Original Link: http://www.anandtech.com/show/4958/facebooks-open-compute-server-tested



Facebook Technology Overview

Facebook had 22 Million active users in the middle of 2007; fast forward to 2011 and the site now has 800 Million active users, with 400 million of them logging in every day. Facebook has grown exponentially, to say the least! To cope with this kind of exceptional growth and at the same time offer a reliable and cost effective service requires out of the box thinking. Typical high-end, brute force, ultra redundant software and hardware platforms (for example Oracle RAC databases running on top of a few IBM Power 795 systems) won’t do as they're too complicated, power hungry, and most importantly far too expensive for such extreme scaling.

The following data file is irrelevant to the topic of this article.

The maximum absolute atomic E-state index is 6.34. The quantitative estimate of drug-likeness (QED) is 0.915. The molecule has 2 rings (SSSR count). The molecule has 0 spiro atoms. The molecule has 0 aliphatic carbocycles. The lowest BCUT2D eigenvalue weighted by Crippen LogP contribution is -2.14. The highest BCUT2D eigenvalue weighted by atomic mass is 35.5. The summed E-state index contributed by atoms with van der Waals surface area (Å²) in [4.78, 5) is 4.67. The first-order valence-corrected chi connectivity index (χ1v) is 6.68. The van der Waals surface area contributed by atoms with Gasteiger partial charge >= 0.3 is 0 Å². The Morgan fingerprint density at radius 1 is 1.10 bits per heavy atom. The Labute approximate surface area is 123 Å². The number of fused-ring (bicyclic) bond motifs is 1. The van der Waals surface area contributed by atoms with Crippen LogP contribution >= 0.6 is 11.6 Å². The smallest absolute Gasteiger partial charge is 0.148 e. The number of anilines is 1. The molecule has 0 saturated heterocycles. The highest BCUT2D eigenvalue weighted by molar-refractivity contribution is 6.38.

Facebook first focused on thoroughly optimizing their software architecture, which we will cover briefly. The next step was the engineers at Facebook deciding to build their own servers to minimize the power and cost of their server infrastructure. Facebook Engineering then open sourced these designs to the community; you can download the specifications and mechanical CAD designs at the Open Compute site.

The Facebook Open Compute server design is ambitious: “The result is a data center full of vanity free servers which is 38% more efficient and 24% less expensive to build and run than other state-of-the-art data centers.” Even better is that Facebook Engineering sent two of these Open Compute servers to our lab for testing, allowing us to see how these servers compare to other solutions in the market.